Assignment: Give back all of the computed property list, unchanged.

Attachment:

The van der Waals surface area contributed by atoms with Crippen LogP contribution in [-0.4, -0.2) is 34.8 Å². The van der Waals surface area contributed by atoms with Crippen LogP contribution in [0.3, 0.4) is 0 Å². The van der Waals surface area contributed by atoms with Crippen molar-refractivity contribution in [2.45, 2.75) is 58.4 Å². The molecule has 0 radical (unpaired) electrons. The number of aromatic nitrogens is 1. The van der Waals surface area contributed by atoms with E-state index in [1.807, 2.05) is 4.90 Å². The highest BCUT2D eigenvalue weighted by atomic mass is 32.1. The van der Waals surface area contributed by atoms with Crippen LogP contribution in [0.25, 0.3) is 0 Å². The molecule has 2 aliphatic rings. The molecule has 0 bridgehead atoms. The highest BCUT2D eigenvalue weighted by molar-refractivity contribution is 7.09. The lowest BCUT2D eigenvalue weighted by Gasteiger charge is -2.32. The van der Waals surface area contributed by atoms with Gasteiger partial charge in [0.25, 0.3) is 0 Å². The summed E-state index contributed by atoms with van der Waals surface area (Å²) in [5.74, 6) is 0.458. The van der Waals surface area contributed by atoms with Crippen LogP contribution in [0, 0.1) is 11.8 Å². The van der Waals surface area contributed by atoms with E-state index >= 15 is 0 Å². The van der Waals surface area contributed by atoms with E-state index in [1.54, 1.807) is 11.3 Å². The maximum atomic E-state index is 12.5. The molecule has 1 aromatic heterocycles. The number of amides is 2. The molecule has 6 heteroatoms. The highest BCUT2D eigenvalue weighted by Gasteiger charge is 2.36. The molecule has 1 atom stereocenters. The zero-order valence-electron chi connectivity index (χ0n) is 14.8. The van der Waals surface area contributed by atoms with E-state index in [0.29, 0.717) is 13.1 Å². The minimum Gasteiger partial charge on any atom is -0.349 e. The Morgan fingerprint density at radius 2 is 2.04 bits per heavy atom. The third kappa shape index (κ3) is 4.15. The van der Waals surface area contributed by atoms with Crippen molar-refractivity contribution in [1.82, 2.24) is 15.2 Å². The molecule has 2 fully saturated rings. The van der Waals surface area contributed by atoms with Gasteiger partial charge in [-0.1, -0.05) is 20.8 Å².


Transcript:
The van der Waals surface area contributed by atoms with Crippen LogP contribution in [-0.4, -0.2) is 34.8 Å². The van der Waals surface area contributed by atoms with Crippen LogP contribution in [0.3, 0.4) is 0 Å². The van der Waals surface area contributed by atoms with Crippen molar-refractivity contribution in [2.45, 2.75) is 58.4 Å². The molecule has 0 radical (unpaired) electrons. The number of aromatic nitrogens is 1. The van der Waals surface area contributed by atoms with E-state index in [1.807, 2.05) is 4.90 Å². The highest BCUT2D eigenvalue weighted by atomic mass is 32.1. The van der Waals surface area contributed by atoms with Crippen LogP contribution in [0.25, 0.3) is 0 Å². The molecule has 2 aliphatic rings. The molecule has 0 bridgehead atoms. The highest BCUT2D eigenvalue weighted by molar-refractivity contribution is 7.09. The lowest BCUT2D eigenvalue weighted by Gasteiger charge is -2.32. The van der Waals surface area contributed by atoms with Gasteiger partial charge in [0.25, 0.3) is 0 Å². The summed E-state index contributed by atoms with van der Waals surface area (Å²) in [5.74, 6) is 0.458. The van der Waals surface area contributed by atoms with Crippen LogP contribution in [0, 0.1) is 11.8 Å². The van der Waals surface area contributed by atoms with E-state index >= 15 is 0 Å². The van der Waals surface area contributed by atoms with E-state index in [1.54, 1.807) is 11.3 Å². The maximum atomic E-state index is 12.5. The molecule has 1 aromatic heterocycles. The number of amides is 2. The molecule has 6 heteroatoms. The highest BCUT2D eigenvalue weighted by Gasteiger charge is 2.36. The molecule has 1 atom stereocenters. The zero-order valence-electron chi connectivity index (χ0n) is 14.8. The van der Waals surface area contributed by atoms with E-state index in [0.29, 0.717) is 13.1 Å². The minimum Gasteiger partial charge on any atom is -0.349 e. The Morgan fingerprint density at radius 2 is 2.04 bits per heavy atom. The third kappa shape index (κ3) is 4.15. The van der Waals surface area contributed by atoms with Crippen molar-refractivity contribution in [1.82, 2.24) is 15.2 Å². The molecule has 2 fully saturated rings. The van der Waals surface area contributed by atoms with Gasteiger partial charge in [-0.1, -0.05) is 20.8 Å².